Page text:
Update on raltegravir and the development of new integrase strand transfer inhibitors

Caitlin Lee Shamroe, Paul Brandon Bookstaver, Kristina E E Rokas, Sharon B Weissman
Southern Medical Journal 2012, 105 (7): 370-8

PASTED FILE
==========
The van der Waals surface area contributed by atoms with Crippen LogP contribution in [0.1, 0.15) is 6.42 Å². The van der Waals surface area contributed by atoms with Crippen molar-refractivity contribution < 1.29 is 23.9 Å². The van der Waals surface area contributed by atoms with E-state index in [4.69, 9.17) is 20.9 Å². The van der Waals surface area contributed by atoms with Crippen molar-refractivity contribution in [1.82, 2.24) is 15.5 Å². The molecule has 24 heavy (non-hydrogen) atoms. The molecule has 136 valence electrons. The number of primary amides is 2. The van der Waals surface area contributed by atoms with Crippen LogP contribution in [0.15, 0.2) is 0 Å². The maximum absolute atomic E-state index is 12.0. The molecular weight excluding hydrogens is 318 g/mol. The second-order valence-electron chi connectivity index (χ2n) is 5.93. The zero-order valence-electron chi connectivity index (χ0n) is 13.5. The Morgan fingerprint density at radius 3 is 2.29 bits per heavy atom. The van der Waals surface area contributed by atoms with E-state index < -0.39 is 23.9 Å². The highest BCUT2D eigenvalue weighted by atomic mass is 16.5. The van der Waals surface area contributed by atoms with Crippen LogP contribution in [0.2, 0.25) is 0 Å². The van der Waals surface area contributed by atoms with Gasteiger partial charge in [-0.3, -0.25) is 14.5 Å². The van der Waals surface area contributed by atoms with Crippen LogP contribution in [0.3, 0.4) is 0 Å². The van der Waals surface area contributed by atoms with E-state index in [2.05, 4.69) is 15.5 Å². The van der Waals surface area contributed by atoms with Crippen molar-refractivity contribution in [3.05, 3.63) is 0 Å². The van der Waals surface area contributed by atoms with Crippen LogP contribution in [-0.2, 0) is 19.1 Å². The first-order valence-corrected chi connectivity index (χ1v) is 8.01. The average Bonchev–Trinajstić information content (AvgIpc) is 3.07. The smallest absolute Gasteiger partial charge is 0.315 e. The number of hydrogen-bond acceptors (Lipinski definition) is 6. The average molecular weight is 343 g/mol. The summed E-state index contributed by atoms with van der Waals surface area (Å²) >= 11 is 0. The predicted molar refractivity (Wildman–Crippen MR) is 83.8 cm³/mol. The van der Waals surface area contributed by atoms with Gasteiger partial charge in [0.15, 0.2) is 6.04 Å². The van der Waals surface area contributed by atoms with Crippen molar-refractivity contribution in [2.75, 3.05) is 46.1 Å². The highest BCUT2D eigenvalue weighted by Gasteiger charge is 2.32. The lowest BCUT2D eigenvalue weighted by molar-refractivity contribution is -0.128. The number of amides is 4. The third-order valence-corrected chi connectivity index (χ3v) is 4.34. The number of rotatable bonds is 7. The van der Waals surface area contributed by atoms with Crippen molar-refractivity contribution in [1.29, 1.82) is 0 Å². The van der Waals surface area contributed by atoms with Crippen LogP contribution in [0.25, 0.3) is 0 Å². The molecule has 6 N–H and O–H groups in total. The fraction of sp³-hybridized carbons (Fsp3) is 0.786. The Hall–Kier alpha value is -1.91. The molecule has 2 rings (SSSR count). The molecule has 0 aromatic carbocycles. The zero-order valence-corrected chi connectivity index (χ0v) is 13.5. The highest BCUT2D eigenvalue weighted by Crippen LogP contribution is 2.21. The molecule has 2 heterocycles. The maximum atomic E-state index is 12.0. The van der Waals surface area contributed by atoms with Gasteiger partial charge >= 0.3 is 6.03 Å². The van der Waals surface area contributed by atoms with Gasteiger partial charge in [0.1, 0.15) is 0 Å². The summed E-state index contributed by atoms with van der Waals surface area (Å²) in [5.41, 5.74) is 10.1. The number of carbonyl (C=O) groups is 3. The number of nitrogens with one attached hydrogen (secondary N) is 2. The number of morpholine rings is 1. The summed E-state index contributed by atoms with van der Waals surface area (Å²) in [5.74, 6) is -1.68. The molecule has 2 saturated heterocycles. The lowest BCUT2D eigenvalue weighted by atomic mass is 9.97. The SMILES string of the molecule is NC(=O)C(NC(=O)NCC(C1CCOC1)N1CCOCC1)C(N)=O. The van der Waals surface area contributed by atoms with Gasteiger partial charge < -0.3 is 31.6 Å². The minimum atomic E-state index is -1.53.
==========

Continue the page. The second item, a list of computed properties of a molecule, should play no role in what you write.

Raltegravir (RAL) is the first antiretroviral in the integrase strand transfer inhibitors (INSTI) class. The use of RAL has expanded since its approval in October 2007 for multidrug-resistant human immunodeficiency virus type 1 infection in adults. RAL is now a guideline-preferred treatment option for antiretroviral-naïve patients, indicated for treatment in adolescents, and is being studied as an integral part of nucleoside sparing regimens. The development of resistance and the need for a once-daily dosing option has led to the development of new INSTIs, including elvitegravir and dolutegravir. Elvitegravir is being studied in a promising once-daily single-tablet regimen with tenofovir, emtricitabine, and the investigational pharmacoenhancer cobicistat. The development of cobicistat and the new once-daily INSTIs may revolutionize the treatment of human immunodeficiency virus type 1 infection. This article reviews the current literature on raltegravir and new developments in the INSTI class.

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